Review by ChewDigest
This isn't the H.G. Wells you think you know and it is a genius commentary of advertising and the boom/bust that it brings into our lives even today. Take what is basically water, call it Tono-Bungay and market the heck out of it as the medicine that will cure practically anything. You have a hit, a fad, the next big thing, but slowly that empire that you build on nothing starts to crumble. You start buying your own advertising slogans, everything you touch turns to gold and getting full of yourself. The bottom falls out and what is left?
Review by Kristelh
This is a semi autobiographical fiction work. The narrator, George Ponderevo calls it a novel. George is a young man from the working middle class. His mother is a servant in Bladesover. George is sent away to learn a trade after he upsets the household. The major story follows George in the home of his uncle Edward Ponderevo. At this time George is studying the sciences with the plan to become a pharmacist with his uncle. His uncle loses his business and leaves George with the man who buys the business. The uncle finds a scheme to sell “Tono-Bungay” (Ton of Bunk) a treatment that will revitalize. George joins with his uncle even though he feels it is swindle because of his love pursuit. George is more interested in aeronautics and love pursuits. He marries rashly, has an affair, divorces and finally finds his one true love for which he sacrifices life to try and gain. George goes off on a sailing ship to gather quap which will restore his uncle’s good fortune and hopefully his standing with his one true love, Beatrice. The book is a statement on advertisement, class structure in Britain and marriage among other loosely woven topics. It is partly satire on capitalism, advertising and the gullibility of the public. It also portrays George and Edward Ponderevo who are driven by greed.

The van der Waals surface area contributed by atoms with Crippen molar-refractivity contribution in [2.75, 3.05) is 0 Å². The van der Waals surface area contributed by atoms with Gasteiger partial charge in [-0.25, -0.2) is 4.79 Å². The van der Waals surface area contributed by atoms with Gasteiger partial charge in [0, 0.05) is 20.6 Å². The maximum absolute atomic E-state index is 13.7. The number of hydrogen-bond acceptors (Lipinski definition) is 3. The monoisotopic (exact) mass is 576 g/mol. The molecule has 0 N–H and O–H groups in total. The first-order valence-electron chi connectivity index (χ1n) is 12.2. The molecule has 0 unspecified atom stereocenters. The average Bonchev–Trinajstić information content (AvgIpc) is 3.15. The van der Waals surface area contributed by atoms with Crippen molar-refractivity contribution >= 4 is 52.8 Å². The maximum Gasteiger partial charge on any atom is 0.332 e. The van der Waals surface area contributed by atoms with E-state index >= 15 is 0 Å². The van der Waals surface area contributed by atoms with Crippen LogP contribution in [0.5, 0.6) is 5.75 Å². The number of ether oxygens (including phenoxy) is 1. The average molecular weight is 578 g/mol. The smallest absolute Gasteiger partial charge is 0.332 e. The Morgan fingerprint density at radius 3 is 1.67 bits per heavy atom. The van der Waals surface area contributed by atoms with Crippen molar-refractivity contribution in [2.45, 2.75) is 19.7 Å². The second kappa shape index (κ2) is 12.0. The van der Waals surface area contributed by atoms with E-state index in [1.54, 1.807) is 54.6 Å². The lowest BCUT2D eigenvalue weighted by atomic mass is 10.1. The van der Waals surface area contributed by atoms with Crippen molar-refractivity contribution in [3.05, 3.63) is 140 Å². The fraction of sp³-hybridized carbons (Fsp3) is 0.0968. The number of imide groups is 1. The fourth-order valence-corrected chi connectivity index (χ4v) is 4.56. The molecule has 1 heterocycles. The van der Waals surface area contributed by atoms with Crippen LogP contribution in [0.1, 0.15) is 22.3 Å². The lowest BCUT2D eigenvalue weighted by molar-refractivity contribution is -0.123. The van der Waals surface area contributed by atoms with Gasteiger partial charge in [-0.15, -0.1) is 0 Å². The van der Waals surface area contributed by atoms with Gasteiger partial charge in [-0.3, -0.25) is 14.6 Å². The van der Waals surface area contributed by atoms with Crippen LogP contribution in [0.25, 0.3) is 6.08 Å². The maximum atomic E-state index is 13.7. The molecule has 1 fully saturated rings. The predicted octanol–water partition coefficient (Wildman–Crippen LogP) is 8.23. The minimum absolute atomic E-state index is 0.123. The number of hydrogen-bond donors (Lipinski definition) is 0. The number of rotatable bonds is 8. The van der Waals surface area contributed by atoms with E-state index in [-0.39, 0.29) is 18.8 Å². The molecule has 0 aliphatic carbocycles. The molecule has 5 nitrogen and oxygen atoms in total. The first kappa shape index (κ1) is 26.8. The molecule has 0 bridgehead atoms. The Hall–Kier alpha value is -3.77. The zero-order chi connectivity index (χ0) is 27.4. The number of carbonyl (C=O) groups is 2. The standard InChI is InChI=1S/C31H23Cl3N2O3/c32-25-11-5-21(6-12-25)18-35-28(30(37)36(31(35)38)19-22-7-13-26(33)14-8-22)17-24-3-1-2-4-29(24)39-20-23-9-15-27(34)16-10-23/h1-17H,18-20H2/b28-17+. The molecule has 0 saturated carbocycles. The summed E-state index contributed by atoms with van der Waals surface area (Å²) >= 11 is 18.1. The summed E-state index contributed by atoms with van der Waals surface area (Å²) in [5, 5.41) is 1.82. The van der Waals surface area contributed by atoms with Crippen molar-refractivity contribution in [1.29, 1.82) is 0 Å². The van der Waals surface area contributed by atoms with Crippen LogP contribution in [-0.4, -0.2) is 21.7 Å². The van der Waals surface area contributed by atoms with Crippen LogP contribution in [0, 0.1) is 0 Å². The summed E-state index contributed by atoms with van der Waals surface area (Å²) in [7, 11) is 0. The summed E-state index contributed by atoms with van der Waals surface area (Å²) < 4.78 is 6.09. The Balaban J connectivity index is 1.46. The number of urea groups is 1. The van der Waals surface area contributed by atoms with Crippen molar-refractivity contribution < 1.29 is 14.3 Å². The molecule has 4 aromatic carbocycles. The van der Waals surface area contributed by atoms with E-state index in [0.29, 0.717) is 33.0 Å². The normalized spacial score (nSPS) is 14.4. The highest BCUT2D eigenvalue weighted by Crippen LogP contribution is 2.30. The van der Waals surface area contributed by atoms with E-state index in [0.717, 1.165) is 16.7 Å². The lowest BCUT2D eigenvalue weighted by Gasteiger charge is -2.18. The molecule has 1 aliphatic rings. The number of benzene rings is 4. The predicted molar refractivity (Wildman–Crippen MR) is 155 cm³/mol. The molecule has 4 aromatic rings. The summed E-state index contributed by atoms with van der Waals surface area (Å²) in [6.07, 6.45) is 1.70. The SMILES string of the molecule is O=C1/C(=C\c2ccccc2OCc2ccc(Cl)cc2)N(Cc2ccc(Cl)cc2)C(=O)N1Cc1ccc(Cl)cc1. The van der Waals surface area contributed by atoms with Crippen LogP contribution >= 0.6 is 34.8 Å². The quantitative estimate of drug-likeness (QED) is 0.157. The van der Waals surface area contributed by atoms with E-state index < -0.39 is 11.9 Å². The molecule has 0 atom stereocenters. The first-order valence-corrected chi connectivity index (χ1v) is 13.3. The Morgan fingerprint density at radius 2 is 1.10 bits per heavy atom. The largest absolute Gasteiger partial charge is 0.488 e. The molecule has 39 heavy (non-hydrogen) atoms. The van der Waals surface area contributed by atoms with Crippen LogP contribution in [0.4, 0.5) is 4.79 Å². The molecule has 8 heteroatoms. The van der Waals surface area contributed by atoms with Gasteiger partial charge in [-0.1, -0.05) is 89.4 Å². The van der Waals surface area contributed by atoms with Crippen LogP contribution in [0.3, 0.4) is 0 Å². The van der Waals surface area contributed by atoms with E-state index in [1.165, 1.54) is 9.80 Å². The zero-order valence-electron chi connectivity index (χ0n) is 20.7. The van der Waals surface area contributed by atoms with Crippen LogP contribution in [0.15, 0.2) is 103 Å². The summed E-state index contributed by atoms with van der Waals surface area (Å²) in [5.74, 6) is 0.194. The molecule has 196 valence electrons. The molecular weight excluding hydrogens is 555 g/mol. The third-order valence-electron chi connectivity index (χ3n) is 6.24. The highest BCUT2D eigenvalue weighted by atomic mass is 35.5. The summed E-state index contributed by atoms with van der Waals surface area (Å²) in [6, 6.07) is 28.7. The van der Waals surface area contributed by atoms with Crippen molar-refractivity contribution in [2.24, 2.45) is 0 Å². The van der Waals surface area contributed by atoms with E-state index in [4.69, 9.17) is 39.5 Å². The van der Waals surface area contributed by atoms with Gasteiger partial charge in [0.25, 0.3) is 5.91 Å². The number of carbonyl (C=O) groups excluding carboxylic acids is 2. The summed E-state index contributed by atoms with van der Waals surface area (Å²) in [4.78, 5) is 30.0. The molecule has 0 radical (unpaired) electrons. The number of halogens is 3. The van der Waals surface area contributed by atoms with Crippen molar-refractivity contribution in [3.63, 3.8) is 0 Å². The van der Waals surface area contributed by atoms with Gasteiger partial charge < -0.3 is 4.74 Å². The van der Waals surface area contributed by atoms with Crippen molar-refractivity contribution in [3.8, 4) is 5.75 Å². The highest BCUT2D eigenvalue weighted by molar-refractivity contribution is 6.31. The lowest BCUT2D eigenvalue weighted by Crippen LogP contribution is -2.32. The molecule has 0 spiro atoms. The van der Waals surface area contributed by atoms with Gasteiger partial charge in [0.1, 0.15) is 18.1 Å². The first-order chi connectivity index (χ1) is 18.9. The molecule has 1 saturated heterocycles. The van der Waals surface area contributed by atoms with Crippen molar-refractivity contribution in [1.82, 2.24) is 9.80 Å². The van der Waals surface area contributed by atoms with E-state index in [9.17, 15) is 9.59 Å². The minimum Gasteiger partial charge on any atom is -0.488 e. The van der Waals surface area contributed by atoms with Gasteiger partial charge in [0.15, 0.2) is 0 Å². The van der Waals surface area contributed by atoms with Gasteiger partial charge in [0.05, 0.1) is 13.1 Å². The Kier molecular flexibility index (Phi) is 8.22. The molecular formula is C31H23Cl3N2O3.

Wells is known for his science fiction writing. This novel is not science fiction but the subjects of “Tono-Bungay”, a pharmaceutical solution like you would by from the traveling medicine man, the creation of flying machines and air balloons and the quaf (radioactive elements) and the description of the quaf all are scientific topics.
H.G. Wells or Herbert George Wells was born in 1866 and died in 1946. He was a prolific writer in other genres besides science fiction but he is considered to be one of the father’s of science fiction. He considered himself a socialist. His father was a domestic gardener, shopkeeper and professional cricketer and his wife was a former domestic servant. He was from the impoverished lower middle class. Wells was apprenticed to various occupations including draper and chemist which he failed at. He started to attend school as a pupil teacher and he earned a degree in zoology in 1890. Well’s married twice and had numerous affairs. Tono-Bungay is very futuristic as it explores advertising and also the decay of radioactive elements.
This was a free book at Amazon and is also available at other sources on the internet for free.